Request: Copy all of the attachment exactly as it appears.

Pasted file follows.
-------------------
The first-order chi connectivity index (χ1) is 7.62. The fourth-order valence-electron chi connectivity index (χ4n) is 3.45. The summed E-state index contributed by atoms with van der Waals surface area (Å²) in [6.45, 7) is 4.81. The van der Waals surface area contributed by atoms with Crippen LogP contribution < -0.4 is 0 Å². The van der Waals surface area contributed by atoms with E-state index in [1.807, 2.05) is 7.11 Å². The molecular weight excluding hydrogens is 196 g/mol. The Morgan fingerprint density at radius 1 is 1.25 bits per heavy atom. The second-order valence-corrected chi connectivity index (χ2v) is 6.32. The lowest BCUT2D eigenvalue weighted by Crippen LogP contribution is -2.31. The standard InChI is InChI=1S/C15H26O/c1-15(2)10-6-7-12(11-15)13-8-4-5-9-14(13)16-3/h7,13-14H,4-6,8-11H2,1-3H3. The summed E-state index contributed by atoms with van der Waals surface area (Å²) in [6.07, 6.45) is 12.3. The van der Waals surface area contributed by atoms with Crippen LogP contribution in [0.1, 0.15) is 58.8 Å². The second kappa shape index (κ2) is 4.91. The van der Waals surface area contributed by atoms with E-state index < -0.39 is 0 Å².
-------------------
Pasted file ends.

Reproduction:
The first-order chi connectivity index (χ1) is 7.62. The fourth-order valence-electron chi connectivity index (χ4n) is 3.45. The summed E-state index contributed by atoms with van der Waals surface area (Å²) in [6.45, 7) is 4.81. The van der Waals surface area contributed by atoms with Crippen LogP contribution < -0.4 is 0 Å². The van der Waals surface area contributed by atoms with E-state index in [1.807, 2.05) is 7.11 Å². The molecular weight excluding hydrogens is 196 g/mol. The Morgan fingerprint density at radius 1 is 1.25 bits per heavy atom. The second-order valence-corrected chi connectivity index (χ2v) is 6.32. The lowest BCUT2D eigenvalue weighted by Crippen LogP contribution is -2.31. The standard InChI is InChI=1S/C15H26O/c1-15(2)10-6-7-12(11-15)13-8-4-5-9-14(13)16-3/h7,13-14H,4-6,8-11H2,1-3H3. The summed E-state index contributed by atoms with van der Waals surface area (Å²) in [6.07, 6.45) is 12.3. The van der Waals surface area contributed by atoms with Crippen LogP contribution in [0.1, 0.15) is 58.8 Å². The second kappa shape index (κ2) is 4.91. The van der Waals surface area contributed by atoms with E-state index < -0.39 is 0 Å².